Susan Atkins ‘Confessed’ To Cellmate
Saturday, February 14th, 1970
LOS ANGELES, Feb. 14 – Susan Atkins, the informer in the massacre-murders of actress Sharon Tate and six others, wrote a series of letters to her former cellmate in which she implicated herself more deeply in the slayings than she has in her published confessions.
According to reliable legal sources, the letters were so emotional and bordering on fantasy that authorities are not sure how much weight to put on them.
Miss Atkins’ confessions to Shelley Nadell, 31, her cellmate, led to the break in the up-to-then unsolved murder case. It was Miss Atkins’ testimony before the grand jury that led to the arrest of five fellow cultists, including the alleged mastermind, Charles Manson.
Main difference between the grand jury testimony, her published confessions and the letters is how the 8 1/2-month-pregnant actress died.
The girl said in her published confession that she held the actress, who was pleading for the life of her unborn child, while Charles Watson, now being held in Texas, killed her.
The legal sources said the girl went beyond this in her letters to Miss Nadell, admitting stabbing the actress to death.
“When I plunged the knife into her, it made me have an orgasm.”
Wesley Russell, lawyer for Miss Nadell, admitted Friday the letters had been written to his client and said he had handed them over to authorities.
He said his client left the state on his advice for her own safety. She was secretly taken to the airport under police guard earlier this week.
The attorney said the letters were smuggled to his client through the jail grapevine after the women were put in separate cells.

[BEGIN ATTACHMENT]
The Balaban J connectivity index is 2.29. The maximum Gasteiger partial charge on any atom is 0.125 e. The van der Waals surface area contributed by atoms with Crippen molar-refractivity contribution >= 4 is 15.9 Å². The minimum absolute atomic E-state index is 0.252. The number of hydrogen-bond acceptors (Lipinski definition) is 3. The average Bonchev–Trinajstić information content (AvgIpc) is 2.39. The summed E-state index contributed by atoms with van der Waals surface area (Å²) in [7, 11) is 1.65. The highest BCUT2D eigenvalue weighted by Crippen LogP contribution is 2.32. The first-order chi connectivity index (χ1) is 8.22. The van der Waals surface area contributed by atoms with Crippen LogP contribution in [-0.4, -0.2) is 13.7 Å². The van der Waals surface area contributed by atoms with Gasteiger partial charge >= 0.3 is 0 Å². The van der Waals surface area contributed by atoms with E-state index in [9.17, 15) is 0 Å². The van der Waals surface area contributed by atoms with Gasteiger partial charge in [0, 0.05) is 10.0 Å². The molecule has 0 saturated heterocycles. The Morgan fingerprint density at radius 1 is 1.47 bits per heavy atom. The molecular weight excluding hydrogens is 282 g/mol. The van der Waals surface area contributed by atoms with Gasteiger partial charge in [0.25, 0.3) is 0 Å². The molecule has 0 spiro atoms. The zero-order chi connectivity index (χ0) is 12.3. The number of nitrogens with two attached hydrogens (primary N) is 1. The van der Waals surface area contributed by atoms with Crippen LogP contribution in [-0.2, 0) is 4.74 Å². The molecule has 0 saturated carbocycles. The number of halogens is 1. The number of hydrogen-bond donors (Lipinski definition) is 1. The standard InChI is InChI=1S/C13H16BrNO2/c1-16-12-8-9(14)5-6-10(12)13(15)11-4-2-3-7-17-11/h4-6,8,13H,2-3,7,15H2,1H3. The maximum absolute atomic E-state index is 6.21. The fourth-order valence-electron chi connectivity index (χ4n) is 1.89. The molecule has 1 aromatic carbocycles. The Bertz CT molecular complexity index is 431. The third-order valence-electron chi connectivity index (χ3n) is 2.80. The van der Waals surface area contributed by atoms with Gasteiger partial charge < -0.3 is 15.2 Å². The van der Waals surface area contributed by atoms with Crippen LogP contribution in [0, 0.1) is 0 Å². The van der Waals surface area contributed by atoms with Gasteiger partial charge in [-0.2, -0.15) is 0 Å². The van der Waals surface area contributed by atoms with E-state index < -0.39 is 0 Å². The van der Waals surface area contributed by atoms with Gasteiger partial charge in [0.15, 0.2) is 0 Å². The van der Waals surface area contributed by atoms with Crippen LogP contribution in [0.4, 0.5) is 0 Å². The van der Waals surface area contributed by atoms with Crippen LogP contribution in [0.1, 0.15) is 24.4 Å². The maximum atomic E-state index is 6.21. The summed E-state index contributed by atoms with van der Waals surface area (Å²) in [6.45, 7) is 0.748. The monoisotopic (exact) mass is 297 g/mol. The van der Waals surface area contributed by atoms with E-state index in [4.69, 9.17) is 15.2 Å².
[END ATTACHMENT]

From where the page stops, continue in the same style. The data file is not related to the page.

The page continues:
The attorney said his client told him she did not want to be an informer, but decided to act when she was told other murders were being planned on a random basis and she was given the names of other intended victims.
The attorney would not release the names. The Atkins girl, in the letters, said she “went before the grand jury because my attorney said your (Miss Nadell’s) testimony was enough to convict me and all the others.”
“When I first heard you were the informer, I wanted to slit your throat,” the letter to Miss Nadell read.
However, the Atkins girl later relents, adding:
“I can see your side of this clearly…nor am I mad at you, I am hurt.”
She refers to Manson, the leader of the hippie cult charged with the murders, as “M.” She says about him
“Yes, I want the world to know M — it sure looks like they do now.”
In the letters, she uses sexual overtones, using the expression “orgies” to depict the bloody murder.
She says about the killings, “Those people died not out of hate or anything ugly. I know now it has all been perfect. I am not going to defend our beliefs, I am just telling you the way it is.
“In killing someone physically you are only releasing the soul…death is only an illusion.”
Miss Nadell’s attorney said his client had received several threats against her life, the latest a crudely printed note which was thrown into her jail cell. It read: “Death to squealer pigs.”
Police Lt, Robert Helder said Mrs. Nadell had filed no complaints concerning threats on her life and jail officials said they had received no complaints.
Police said Mrs. Nadell would be available to testify at the trial of any of the six defendants charged with the Tate-LaBianca killings.
Meanwhile, judge George M. Dell said he suspended Manson’s jail telephone privileges Wednesday for violating a previous court order prohibiting extra-judicial statements by principals in the case.
By MARY NEISWENDER